Jude’s Stocking Stuffers – Super Megafest ’21 and Erika Anderson
Hey y’all. This isn’t a recap post but more a general article type of thing for me to continue gushing about one of the few highlights I had this past year, what with the pandemic still going and having to work and living in a goddamn Cthulhu house and my mom having cancer and iT ALL BEING TOO MUCH TO-
Again I feel the need to mention the last couple of years have been a nightmare for all of us, which doesn’t downplay the specific shit I’ve been dealing with. It’s been nearly a year since my Grandpa died and we’re still handling my mom’s cancer diagnosis and every other problem our old as dirt house keeps throwing at us.
Going back to work at Yankee Stadium was frustrating upon realizing we weren’t required to be vaccinated and learning I had coworkers right next to me who won’t get the COVID vaccine. It took all my willpower to not bust open their heads thinking about how selfish they were being. It’s people like them who’re part of the reason my grandpa’s dead.
But it’s time for the good stuff. One specific good thing which happened to me just recently concerning my writing and someone who means a lot to me inspiration-wise.
I’ve dreamed since middle school of becoming a professional writer, and by now I’ve refined that dream to wanting to write YA horror and superhero stories. For nearly two decades I’ve worked in private refining and redesigning a handful of characters born from a massive crossover fan fic I envisioned in middle school.
Repeatedly I’ve talked about Erika Anderson’s role as Greta Gibson in A Nightmare on Elm Street 5: The Dream Child. I’ve extensively argued the movie’s better than fans give it credit for, especially due to the character development and the amount of work Anderson, Lisa Wilcox, Kelly Jo Minter, and the rest of the cast did to get us to like Greta, Alice Johnson, Yvonne Miller, and everyone else in this bizarre, Gothic sequel.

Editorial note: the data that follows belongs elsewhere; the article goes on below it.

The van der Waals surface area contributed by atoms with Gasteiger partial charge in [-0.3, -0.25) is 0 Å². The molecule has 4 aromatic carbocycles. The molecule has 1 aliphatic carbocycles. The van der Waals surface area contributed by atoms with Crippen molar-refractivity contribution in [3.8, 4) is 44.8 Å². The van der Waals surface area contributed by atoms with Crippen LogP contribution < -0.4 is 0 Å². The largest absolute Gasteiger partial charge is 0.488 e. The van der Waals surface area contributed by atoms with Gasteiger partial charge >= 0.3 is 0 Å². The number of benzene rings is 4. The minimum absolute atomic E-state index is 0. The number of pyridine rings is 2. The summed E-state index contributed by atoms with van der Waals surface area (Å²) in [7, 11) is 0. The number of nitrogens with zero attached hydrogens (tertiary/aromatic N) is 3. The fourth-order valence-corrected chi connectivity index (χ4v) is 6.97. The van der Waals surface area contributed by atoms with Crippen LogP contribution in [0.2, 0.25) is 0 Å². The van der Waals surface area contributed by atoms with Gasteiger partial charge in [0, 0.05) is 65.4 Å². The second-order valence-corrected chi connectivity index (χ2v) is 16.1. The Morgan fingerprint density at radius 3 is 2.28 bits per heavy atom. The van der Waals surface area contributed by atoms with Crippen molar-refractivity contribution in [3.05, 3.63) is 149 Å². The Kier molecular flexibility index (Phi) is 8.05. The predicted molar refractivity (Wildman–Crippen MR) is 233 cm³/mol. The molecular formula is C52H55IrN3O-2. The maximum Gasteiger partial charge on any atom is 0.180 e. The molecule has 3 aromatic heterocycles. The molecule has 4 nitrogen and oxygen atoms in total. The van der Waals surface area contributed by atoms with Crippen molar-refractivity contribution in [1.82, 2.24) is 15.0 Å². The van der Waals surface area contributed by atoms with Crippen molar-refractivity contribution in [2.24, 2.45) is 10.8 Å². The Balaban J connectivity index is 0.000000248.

Despite that she barely made it to the halfway point of the movie, Anderson’s Greta is my favorite in the film due to how hard Anderson works at making the character believably compassionate, loving, and frustrated.
She’s a rich model-in-training harangued by her obnoxious stage mother, yet Greta repeatedly demonstrates her love and empathy for her friends is the real deal and not some attempt to piss off Mommy Dearest.
The Greta Gibson character’s best remembered by the Elm Street fandom due to her grotesque death sequence. In fact the censoring of this moment in the film is a big reason why critics lambasted the movie during its release. Freddy Krueger offs Greta Gibson during her mom’s dinner party, force feeding Greta her own organs until she chokes to death in front of her mom and her mom’s smarmy entourage of fashion slimeballs.
What Erika Anderson was able to give us in her limited screen time formed part of the inspiration for a character of my own, currently named Erika “Calyx” Dent.
Originally created years and years ago as a bastard child of a B-List Batman villain, over the years this character of mine evolved and grew until she became a central point of my plans to one day write professionally for DC Comics.
The sources of inspiration for her design were Madoka Ayukawa (Kimagure Orange Road), Rei Hino/Sailor Mars (Sailor Moon), Elisa Maza (Gargoyles), and Anderson’s Greta.
Characters who can infamously run hot or cold depending on who they’re dealing with, compassionate women who don’t take excuses and don’t stand for when someone they care about is badmouthed, yet at the same time will absolutely give you shit if you’re being an ass regardless.
Calyx largely fits in my scheme of trying to fix the damage done to DC’s Legion of Super-Heroes, as well as the Titans and the DCU as a whole after a decade and going of poorly thought out retcons and reboots with no consideration to the long term.